Good Morning, fellow history enthusiasts. Join us tonight at Willard Library at 6:30 to hear the story of Sgt. Frederick Myler, the mysteries surrounding his death, and how his family was impacted by his death in World War I.
Today is the 99th anniversary of the death of Evansville soldier Sgt. Frederick Myler who died on 9/22/1918 near Thiaucourt, France. Fred came to Evansville as a young adult, having already served in the Navy from ages 17-20. He had broken his leg after falling in the rigging of his ship which led to his discharge. Originally from East Liverpool, Ohio, he joined his father and brothers to work as a potter at National Pottery in the city. After his injury healed up, he became quite the powerhouse in athletic events at the company picnics in Garvin Park.
Fred was well known and popular on the West Side. He came from a large family of 8 brothers and sisters. His parents were proud of their German heritage. He married Mayme Dunn in 1911 and their two children coming quickly after. Like many young couples, they had their struggles in their early years. They often found themselves in Circuit Court for minor issues where they would exchange words and the judge would engage in a little marital counseling. Mayme once charged Fred with failure to support their child but the charges were dismissed after he promised to spend less time at watching the games at Bosse Field and driving around with his friends. They reconciled and seemed to find peace for a time after that.
Fred was distraught at the sinking of the Lusitania by the Germans in 1915, perhaps due to his time as a sailor. He felt strongly about fighting against the Germans, despite his parent’s wishes that he return to Germany to fight for them. Shortly after the sinking, he traveled to Canada, lied on his enlistment forms, and found himself in the 2nd Pioneer Battalion of the Canadian Expeditionary Forces.
He returned home in 1916 following the death of his 18 month old daughter, Lowessa. Instead of returning to the Canadian Army, he enlisted in the U.S. Army upon U.S. entry into the war. Fred had to enlist under an alias, John Keller, as he was AWOL from the Canadian forces. He served with Company M, 310th Infantry Regiment, 78th Division, first in Camp Dix, New Jersey, and later in combat overseas. He took part in the St. Mihiel Offensive, which was the first U.S. led offensive in the war. Sgt. Myler’s Company was called to be the lead element on the Raid on Mon Plaisir Ferme, near Thiaucourt, France, on 9/22/1918. The raid kicked off at 1:00 in the morning. They were needed to hold a road on the outskirts of town for 20 minutes so engineers could destroy the buildings and trenches German troops had been using as cover. Company M was successful in holding the line but the victory came at a high price. Twenty-three men were killed, including Sgt. Frederick Myler.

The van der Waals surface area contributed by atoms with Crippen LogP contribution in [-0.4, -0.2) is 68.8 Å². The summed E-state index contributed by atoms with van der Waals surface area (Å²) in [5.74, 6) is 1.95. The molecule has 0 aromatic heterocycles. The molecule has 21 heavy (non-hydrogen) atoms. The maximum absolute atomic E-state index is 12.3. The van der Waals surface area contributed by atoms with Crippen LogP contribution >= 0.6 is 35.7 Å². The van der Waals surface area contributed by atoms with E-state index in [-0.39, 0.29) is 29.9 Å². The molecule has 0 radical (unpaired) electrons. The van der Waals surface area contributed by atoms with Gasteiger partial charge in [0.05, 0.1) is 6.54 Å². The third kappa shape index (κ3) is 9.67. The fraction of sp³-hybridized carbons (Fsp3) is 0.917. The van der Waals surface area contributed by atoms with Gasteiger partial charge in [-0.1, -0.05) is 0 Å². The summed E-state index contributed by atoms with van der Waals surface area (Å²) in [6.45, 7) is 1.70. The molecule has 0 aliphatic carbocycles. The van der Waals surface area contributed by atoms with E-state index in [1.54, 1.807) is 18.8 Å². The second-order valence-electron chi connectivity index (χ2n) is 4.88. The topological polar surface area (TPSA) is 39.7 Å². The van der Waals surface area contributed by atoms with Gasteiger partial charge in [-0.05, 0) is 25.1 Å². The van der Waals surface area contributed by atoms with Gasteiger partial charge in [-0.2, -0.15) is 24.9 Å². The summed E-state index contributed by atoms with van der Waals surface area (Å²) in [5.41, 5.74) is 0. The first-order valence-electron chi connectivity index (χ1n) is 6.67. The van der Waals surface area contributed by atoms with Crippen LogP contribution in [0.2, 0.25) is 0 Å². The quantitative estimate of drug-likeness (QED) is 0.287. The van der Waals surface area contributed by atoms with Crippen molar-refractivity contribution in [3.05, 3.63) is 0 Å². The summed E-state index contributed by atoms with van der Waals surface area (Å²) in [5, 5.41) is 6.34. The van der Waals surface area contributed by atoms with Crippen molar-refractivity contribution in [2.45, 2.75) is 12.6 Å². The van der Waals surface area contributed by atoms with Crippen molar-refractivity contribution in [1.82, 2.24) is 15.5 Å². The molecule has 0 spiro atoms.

He was laid to rest in the St. Mihiel American Cemetery just outside of Thiaucourt until 1922 when his remains were repatriated to Arlington National Cemetery. Today he rests in Section 18, Grave #4441.
Today we honor and remember fallen soldier Sgt. Frederick Grant Myler. May he rest in peace.
Archives staff have been hard at work attempting to save a 100 year old map of Evansville. The map below had been folded 8 times and placed in an envelope for much of that time. The blue bin in the photo serves as a re-hydration chamber used to get moisture back into this brittle document. Once it was able to be opened without tearing, we used the weights on top of the blue bin to help flatten the map over the period of a week. Today, we are repairing the rips and tears that are ever present in a map this old. It is coming along nicely! Look for it this fall at the Evansville Museum of Art, History, and Science.
Check out this week’s discovery! Found in a shuck related to a libel case from 1912, this article came from one of Evansville’s African American newspapers, The Negro Press.
Elvira Roach sued for $10,000 in damages, almost a quarter of a million dollars in today’s money, over a dispute in the women’s auxiliary of the Knights of Pythias. She claimed an group of women conspired to slander her good name with the article below.
We have been exploring our World War I era records (1914-1918) in honor the 100th commemoration of the U.S. entry into the war. Unique local pieces from that period keep popping up. Check out this large map of Evansville from 1917! It is in remarkably good shape.
Did you know that the Clerk’s Archives chronicles the judicial impact of the Prohibition era in Vanderburgh County Courts? Court records contain search warrants from Prohibition Enforcement Agents and show the many creative ways people in Evansville tried to circumvent liquor laws. From gin hidden in secret compartments of the suitcases of traveling salesmen to New York bootleggers sneaking into the Longbranch Roadhouse (now the University of Evansville’s Peterson Gallery on the corner of Lincoln and Weinbach) all aspects of Prohibition era criminal activity appear in local court records.
This piece recalls Evansville’s bilingual past. Due to large numbers of German immigrants public notices and advertisements were often printed in both English and German.
The Southwestern Indiana Collections Connection Association’s 4th Annual Meeting is coming up on Monday, April 3rd. If you are affiliated with a cultural heritage institution in the southern Indiana region, we’d love to see you.
Staff, volunteers, interns, board members are all welcome to this free event.
To read more and register, simply go to…
1917 German National Bank Ledger